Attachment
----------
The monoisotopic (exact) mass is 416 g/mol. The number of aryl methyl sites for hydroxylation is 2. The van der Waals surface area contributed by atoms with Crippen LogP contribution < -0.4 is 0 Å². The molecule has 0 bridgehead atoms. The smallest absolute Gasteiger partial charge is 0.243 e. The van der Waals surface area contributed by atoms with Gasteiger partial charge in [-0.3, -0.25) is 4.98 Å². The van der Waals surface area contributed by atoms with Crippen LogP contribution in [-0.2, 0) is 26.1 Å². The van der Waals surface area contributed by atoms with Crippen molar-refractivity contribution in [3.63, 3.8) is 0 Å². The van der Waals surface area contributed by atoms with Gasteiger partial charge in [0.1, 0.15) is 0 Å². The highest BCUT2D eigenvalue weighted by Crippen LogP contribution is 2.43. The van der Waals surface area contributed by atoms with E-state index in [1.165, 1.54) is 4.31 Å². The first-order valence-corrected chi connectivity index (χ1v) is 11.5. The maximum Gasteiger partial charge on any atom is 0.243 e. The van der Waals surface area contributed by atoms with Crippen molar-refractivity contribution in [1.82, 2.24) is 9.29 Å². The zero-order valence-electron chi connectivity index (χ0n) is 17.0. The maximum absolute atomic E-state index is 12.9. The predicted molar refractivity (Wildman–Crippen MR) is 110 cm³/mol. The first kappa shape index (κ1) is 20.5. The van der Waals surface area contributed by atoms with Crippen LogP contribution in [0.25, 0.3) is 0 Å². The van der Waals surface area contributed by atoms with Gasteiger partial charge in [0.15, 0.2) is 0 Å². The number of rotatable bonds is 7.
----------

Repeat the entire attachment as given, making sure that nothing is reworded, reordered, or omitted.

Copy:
The monoisotopic (exact) mass is 416 g/mol. The number of aryl methyl sites for hydroxylation is 2. The van der Waals surface area contributed by atoms with Crippen LogP contribution < -0.4 is 0 Å². The molecule has 0 bridgehead atoms. The smallest absolute Gasteiger partial charge is 0.243 e. The van der Waals surface area contributed by atoms with Gasteiger partial charge in [-0.3, -0.25) is 4.98 Å². The van der Waals surface area contributed by atoms with Crippen LogP contribution in [-0.2, 0) is 26.1 Å². The van der Waals surface area contributed by atoms with Crippen molar-refractivity contribution in [3.63, 3.8) is 0 Å². The van der Waals surface area contributed by atoms with Gasteiger partial charge in [0.1, 0.15) is 0 Å². The highest BCUT2D eigenvalue weighted by Crippen LogP contribution is 2.43. The van der Waals surface area contributed by atoms with E-state index in [1.165, 1.54) is 4.31 Å². The first-order valence-corrected chi connectivity index (χ1v) is 11.5. The maximum Gasteiger partial charge on any atom is 0.243 e. The van der Waals surface area contributed by atoms with Crippen molar-refractivity contribution in [1.82, 2.24) is 9.29 Å². The zero-order valence-electron chi connectivity index (χ0n) is 17.0. The maximum absolute atomic E-state index is 12.9. The predicted molar refractivity (Wildman–Crippen MR) is 110 cm³/mol. The first kappa shape index (κ1) is 20.5. The van der Waals surface area contributed by atoms with Crippen LogP contribution in [0.25, 0.3) is 0 Å². The van der Waals surface area contributed by atoms with Gasteiger partial charge in [0.15, 0.2) is 0 Å². The number of rotatable bonds is 7.